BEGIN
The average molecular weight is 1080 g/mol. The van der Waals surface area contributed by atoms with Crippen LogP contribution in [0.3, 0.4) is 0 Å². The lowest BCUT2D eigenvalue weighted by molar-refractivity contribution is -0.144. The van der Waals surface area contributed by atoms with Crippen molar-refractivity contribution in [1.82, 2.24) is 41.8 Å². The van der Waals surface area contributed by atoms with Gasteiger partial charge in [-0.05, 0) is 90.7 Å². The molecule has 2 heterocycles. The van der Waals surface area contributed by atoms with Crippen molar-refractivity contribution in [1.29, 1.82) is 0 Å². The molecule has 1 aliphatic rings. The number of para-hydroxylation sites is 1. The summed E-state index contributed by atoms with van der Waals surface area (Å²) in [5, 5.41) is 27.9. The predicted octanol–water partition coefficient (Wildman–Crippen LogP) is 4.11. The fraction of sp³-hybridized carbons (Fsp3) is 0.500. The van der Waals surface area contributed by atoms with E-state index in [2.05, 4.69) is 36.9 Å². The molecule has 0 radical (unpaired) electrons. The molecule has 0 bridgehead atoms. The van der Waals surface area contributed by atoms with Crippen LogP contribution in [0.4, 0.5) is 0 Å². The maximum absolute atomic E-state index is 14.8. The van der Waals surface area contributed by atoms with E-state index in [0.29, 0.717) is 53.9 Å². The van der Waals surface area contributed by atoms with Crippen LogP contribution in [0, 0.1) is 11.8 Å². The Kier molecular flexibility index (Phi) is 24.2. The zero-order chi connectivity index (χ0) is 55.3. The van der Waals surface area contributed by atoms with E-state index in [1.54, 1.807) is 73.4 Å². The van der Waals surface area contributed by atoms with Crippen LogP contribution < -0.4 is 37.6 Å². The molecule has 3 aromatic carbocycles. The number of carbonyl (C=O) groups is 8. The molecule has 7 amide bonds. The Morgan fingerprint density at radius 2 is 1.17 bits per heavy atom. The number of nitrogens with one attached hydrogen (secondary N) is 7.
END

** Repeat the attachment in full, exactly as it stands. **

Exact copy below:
The average molecular weight is 1080 g/mol. The van der Waals surface area contributed by atoms with Crippen LogP contribution in [0.3, 0.4) is 0 Å². The lowest BCUT2D eigenvalue weighted by molar-refractivity contribution is -0.144. The van der Waals surface area contributed by atoms with Crippen molar-refractivity contribution in [1.82, 2.24) is 41.8 Å². The van der Waals surface area contributed by atoms with Gasteiger partial charge in [-0.05, 0) is 90.7 Å². The molecule has 2 heterocycles. The van der Waals surface area contributed by atoms with Crippen molar-refractivity contribution in [1.29, 1.82) is 0 Å². The molecule has 1 aliphatic rings. The number of para-hydroxylation sites is 1. The summed E-state index contributed by atoms with van der Waals surface area (Å²) in [5, 5.41) is 27.9. The predicted octanol–water partition coefficient (Wildman–Crippen LogP) is 4.11. The fraction of sp³-hybridized carbons (Fsp3) is 0.500. The van der Waals surface area contributed by atoms with E-state index in [2.05, 4.69) is 36.9 Å². The molecule has 0 radical (unpaired) electrons. The molecule has 0 bridgehead atoms. The van der Waals surface area contributed by atoms with Crippen LogP contribution in [0.4, 0.5) is 0 Å². The maximum absolute atomic E-state index is 14.8. The van der Waals surface area contributed by atoms with E-state index in [0.29, 0.717) is 53.9 Å². The van der Waals surface area contributed by atoms with Crippen LogP contribution in [0, 0.1) is 11.8 Å². The Kier molecular flexibility index (Phi) is 24.2. The zero-order chi connectivity index (χ0) is 55.3. The van der Waals surface area contributed by atoms with E-state index in [1.54, 1.807) is 73.4 Å². The van der Waals surface area contributed by atoms with Crippen LogP contribution < -0.4 is 37.6 Å². The molecule has 3 aromatic carbocycles. The number of carbonyl (C=O) groups is 8. The molecule has 7 amide bonds. The Morgan fingerprint density at radius 2 is 1.17 bits per heavy atom. The number of nitrogens with one attached hydrogen (secondary N) is 7.